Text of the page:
- The Tennessee Valley Authority (TVA) requested an operating license from the U.S. Nuclear Regulatory Commission (NRC) for the 1,150 MW Watts Bar nuclear facility unit 2. It would be the first nuclear reactor to go online in the U.S. since unit 1 in 1996.
- The license request signals the completion of comprehensive testing that demonstrates unit 2’s operational readiness. Because TVA’s license request to the NRC lists other tasks necessary to demonstrate the facility is ready and safe, it is unclear when the facility will be commissioned.
- Construction on unit 2 was begun in January 1973, during the big U.S. turn toward nuclear power. It was put on hold several times in the interim when U.S. energy demand flattened and when the Three Mile Island, Chernobyl, and Fukushima incidents forced reconsideration of NRC standards.
In April 2012, the TVA board reviewed multiple cost overruns and delays, imposed a $4.2 billion budget, and targeted the end of 2015 for operations to begin. The project is now 99% complete and, based on those revisions, "is on time and on budget," according to TVA President Bill Johnson.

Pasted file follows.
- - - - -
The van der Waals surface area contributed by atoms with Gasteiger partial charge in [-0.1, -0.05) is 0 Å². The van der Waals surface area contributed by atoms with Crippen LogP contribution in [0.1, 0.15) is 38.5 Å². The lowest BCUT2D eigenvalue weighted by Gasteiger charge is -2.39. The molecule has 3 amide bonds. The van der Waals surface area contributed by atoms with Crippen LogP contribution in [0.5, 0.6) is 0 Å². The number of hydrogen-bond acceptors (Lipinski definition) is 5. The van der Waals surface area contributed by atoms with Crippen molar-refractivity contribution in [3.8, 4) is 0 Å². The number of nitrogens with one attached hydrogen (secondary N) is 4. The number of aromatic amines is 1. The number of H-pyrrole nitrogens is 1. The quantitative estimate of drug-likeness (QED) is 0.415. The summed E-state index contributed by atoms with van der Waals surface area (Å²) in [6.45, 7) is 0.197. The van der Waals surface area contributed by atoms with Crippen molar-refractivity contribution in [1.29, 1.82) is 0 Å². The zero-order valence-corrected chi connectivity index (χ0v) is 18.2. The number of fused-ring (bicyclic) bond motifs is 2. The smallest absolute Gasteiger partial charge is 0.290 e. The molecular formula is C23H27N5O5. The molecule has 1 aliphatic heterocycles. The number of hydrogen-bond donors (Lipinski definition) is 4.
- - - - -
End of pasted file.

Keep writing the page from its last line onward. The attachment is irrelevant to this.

The NRC license would grant TVA the privilege to load nuclear fuel into the reactor. The license request, which runs to hundreds of pages, lists many testing procedures still necessary before the facility can be considered completely safe.
The project has completed four significant milestones aimed at safety, quality, and staying on budget and on schedule, according to TVA. They included hydrostatic pressure testing, nuclear reactor vessel assembly, Open Vessel Testing verifying safety-related systems function, and installation and inspection of one of the first functional U.S. FLEX-equipped storage buildings.
FLEX addresses critical lessons learned from Fukushima with an additional layer of backup power and emergency equipment in multiple locations to help maintain cooling should normal systems and other backup systems fail.